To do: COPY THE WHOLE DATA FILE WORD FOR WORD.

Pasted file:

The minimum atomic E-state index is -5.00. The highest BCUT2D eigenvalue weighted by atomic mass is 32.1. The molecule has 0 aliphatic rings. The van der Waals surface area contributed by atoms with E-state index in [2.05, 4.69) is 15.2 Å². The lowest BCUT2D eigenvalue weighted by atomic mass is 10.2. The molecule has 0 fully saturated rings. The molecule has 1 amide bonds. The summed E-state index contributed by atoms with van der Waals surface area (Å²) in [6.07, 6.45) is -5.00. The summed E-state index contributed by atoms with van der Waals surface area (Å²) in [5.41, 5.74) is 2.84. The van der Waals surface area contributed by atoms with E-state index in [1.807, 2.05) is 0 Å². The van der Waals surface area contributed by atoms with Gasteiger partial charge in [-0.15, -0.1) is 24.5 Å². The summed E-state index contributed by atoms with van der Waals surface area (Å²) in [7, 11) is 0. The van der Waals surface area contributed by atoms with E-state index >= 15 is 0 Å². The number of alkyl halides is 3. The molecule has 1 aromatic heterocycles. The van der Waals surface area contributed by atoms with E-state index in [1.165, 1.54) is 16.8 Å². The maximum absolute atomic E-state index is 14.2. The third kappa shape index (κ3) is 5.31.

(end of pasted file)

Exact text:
The minimum atomic E-state index is -5.00. The highest BCUT2D eigenvalue weighted by atomic mass is 32.1. The molecule has 0 aliphatic rings. The van der Waals surface area contributed by atoms with E-state index in [2.05, 4.69) is 15.2 Å². The lowest BCUT2D eigenvalue weighted by atomic mass is 10.2. The molecule has 0 fully saturated rings. The molecule has 1 amide bonds. The summed E-state index contributed by atoms with van der Waals surface area (Å²) in [6.07, 6.45) is -5.00. The summed E-state index contributed by atoms with van der Waals surface area (Å²) in [5.41, 5.74) is 2.84. The van der Waals surface area contributed by atoms with E-state index in [1.807, 2.05) is 0 Å². The van der Waals surface area contributed by atoms with Gasteiger partial charge in [-0.15, -0.1) is 24.5 Å². The summed E-state index contributed by atoms with van der Waals surface area (Å²) in [7, 11) is 0. The van der Waals surface area contributed by atoms with E-state index >= 15 is 0 Å². The number of alkyl halides is 3. The molecule has 1 aromatic heterocycles. The van der Waals surface area contributed by atoms with E-state index in [1.165, 1.54) is 16.8 Å². The maximum absolute atomic E-state index is 14.2. The third kappa shape index (κ3) is 5.31.